Monday, August 14, 2006

Star Trek: The Manga: Shinsei Shinsei

The long-awaited Star Trek manga from Tokyopop has arrived in comic shops. Some thoughts:

Published in standard Tokyopop manga format (trade paperback closer to mass market paperback than comic book size), this is a collection of new comic stories done following the graphic conventions of Japanese manga, though most of the artists involved aren't Japanese. The cartoonish and sometimes simple style (not to mention sound effects captions in Japanese characters and other manga trademarks) may take some readers by surprise, but the art is reasonably good throughout. Unfortunately, few of the artists do a very good job of capturing the looks of the regular characters, perhaps because they're trying to be faithful to manga styles while also trying to create recognizable likenesses. None of the artists follow the approach used several years ago by Atelier Lana in his unofficial Star Trek manga, Star Trekker, in which the regulars were drawn realistically and new characters were drawn more cartoonishly.

As for the stories themselves, all set during the time of the original TV series, they're a mixed bag. They suffer from being relatively brief, around 32 pages on average. At least a couple of stories seem to have been written with the intention of bringing popular manga tropes into Star Trek, but that's not a problem; though "Orphans" is a giant mecha story, it actually works pretty well. At times there's something of a Gold Key feel to the stories: they're too short to allow much in the way of plot complications, much less character work, a couple of the stories offer overly familiar situations, and I sometimes got the impression that a couple of the writers and artists weren't as familiar with the original Star Trek as they could be. (The only contributors who have written Star Trek before, as far as I know, are Mike Barr, who wrote Star Trek comics for DC and has also written prose Trek for Pocket, and Chris Dows, who did some writing on Malibu's Deep Space Nine comic.)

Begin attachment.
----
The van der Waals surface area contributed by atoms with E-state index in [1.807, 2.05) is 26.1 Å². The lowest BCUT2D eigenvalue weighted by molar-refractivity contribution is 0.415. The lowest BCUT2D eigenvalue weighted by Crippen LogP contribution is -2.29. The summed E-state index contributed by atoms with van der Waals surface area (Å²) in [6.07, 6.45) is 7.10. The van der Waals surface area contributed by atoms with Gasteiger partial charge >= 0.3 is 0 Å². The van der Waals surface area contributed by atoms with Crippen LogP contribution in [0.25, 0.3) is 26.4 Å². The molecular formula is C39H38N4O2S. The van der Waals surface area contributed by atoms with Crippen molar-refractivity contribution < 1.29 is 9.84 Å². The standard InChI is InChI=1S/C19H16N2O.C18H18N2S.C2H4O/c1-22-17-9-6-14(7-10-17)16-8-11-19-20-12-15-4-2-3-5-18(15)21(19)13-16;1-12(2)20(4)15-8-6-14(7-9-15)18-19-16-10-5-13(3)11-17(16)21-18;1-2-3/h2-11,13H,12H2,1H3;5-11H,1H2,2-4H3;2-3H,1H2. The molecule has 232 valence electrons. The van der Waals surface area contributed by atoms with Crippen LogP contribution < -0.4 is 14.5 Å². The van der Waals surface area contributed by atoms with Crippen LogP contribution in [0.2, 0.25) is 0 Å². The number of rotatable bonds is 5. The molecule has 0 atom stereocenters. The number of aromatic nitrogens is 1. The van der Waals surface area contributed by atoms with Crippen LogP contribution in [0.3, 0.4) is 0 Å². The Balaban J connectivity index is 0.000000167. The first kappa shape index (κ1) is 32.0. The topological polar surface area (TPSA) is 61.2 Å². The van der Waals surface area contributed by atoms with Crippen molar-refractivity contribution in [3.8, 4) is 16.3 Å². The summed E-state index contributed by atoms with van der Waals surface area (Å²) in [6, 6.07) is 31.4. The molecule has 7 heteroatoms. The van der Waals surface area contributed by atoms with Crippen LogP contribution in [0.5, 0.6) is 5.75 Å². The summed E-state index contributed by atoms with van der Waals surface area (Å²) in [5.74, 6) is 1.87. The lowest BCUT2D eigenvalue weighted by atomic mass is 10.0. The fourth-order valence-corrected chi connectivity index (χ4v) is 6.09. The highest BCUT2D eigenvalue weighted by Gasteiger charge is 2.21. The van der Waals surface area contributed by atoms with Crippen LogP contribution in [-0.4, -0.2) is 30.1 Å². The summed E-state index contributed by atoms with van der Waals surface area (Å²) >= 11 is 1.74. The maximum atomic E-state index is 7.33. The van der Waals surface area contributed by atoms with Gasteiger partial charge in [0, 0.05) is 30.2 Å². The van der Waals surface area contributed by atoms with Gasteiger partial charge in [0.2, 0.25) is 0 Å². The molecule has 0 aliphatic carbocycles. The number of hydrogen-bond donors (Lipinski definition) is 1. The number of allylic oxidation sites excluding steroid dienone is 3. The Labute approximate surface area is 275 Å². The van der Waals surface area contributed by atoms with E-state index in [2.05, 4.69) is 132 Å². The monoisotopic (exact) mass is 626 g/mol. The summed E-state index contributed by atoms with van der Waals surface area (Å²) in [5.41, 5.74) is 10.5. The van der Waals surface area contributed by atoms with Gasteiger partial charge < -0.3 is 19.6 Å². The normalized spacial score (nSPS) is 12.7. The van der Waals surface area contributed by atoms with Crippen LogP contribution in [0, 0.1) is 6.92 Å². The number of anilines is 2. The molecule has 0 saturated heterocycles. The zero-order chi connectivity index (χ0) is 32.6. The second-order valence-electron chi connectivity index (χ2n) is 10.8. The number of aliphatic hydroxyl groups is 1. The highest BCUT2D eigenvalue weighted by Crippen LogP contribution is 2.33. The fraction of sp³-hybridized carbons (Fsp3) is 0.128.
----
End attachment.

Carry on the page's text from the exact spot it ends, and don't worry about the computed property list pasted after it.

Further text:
The book isn't something I can rave about unreservedly, but it's an interesting experiment, and one I'd like to see repeated, perhaps with another Star Trek series. (How much of the planned TNG manga was finished, anyway?) I'd buy more Tokyopop Trek. Well, of course I would. I buy everything. But I'd look forward to it with curiosity and anticipation rather than dread, which is more than can be said for a few Star Trek books I can think of.

But wait, there's more!

The best thing in the book is the story by Dayton Ward and Kevin Dilmore from the forthcoming Star Trek short story anthology Constellations, which is also set during the run of the TV series but which, being prose and getting a lot more words on the page, is more able to capture the feel and tone of an old Star Trek episode. I knew Constellations has an excerpt from the manga, but I didn't realize the reverse was also true. Ward and Dilmore provide a story that really feels like classic Trek: there's the old friend of one of the big three characters who's apparently gone rogue on a pre-warp planet, and Kirk, Spock, and McCoy have to find her. It's an intelligently done Prime Directive story with some nice character work.


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